Yes, it's fascinating that when our minds are preoccupied with something else (like your potential scary diagnosis) we don't get symptoms until that worry is resolved. I notice this with my pain, that it increases after the stress of something is gone. It seems consistent with the claim of metamedicine, that pain occurs during healing phase, not during the 'injury'. Like muscles worked out in the gym, we feel them the next day. The problem with chronic symptoms is that the healing is never complete, so they persist. For me it is being constantly on a low-level alert for something bad potentially happening. It's been so long that I felt truly SAFE that my mind and nervous system forgot what it's like...
    mdh157 likes this.
  12. Thanks again Ollin!
    Mdh157 I'm like you, I think about my symptoms all day......every day. I read this colum the other day about worrying and it mentioned about how to break the cycle, it said only give yourself 10 minutes a day to worry, at the same time every day, I have my time at 4.30. When a worry comes in my head I think no! I will let myself worry about that at 4.30, then sometimes when it gets to 4.30 that worry has passed and I've not wasted my hole morning worrying over it. I do find it quite hard to begin with but I'm hoping it will break my worry cycle.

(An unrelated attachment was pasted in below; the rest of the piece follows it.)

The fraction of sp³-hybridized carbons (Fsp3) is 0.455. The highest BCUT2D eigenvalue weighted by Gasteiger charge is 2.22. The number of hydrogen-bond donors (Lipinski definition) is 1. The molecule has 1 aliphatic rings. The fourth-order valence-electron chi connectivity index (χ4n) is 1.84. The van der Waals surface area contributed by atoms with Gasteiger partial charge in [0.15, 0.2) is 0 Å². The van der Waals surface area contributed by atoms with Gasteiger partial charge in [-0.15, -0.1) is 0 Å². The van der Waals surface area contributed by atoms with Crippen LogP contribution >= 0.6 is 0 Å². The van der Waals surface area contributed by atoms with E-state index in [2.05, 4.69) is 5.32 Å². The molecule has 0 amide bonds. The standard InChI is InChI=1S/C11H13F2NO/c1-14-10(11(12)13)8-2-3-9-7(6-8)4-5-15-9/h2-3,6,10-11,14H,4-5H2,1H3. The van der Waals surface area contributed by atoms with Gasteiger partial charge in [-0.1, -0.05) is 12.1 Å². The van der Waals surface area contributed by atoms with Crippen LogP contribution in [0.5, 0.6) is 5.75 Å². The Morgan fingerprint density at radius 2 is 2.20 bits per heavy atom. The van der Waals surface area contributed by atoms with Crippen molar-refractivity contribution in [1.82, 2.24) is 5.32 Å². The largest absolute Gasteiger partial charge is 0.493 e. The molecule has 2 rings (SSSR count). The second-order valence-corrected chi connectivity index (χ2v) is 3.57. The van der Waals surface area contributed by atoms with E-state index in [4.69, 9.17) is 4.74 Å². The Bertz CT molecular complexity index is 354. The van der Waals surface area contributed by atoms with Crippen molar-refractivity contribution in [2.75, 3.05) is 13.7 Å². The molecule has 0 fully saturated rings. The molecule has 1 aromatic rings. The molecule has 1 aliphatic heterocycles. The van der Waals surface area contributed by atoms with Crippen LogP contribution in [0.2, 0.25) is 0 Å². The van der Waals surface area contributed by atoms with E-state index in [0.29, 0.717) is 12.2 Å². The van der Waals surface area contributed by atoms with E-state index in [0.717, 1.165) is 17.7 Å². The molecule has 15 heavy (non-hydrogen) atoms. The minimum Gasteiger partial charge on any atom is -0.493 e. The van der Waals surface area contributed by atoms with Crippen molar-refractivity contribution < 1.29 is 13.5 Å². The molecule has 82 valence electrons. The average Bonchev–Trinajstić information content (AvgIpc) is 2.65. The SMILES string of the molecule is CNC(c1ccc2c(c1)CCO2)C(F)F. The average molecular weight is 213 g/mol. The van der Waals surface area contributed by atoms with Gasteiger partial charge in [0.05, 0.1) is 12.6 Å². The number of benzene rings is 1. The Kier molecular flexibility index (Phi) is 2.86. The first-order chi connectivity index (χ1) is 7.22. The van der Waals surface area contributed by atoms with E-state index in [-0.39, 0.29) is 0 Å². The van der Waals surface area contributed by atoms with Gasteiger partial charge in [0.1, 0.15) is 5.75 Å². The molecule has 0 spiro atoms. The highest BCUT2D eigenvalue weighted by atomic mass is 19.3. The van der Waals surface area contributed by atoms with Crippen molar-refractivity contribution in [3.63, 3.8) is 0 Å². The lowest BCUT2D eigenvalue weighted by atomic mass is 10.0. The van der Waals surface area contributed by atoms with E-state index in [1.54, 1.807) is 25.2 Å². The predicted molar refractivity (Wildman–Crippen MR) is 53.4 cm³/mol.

13. Steve Ozanich

    Steve Ozanich TMS Consultant

    Bella the Worrier, your first step in healing is to see yourself being free of conflict, by changing your current perception. You become what you deeply believe, and part of that is in how you see yourself. So when you change your screen name from Bella the Worrier to Bella the Warrior you've begun to heal. Most people fear their symptoms because they feel as hapless victims of their body. But they don't realize that they themselves are creating the problems in order to help them cope, by the very thoughts they use.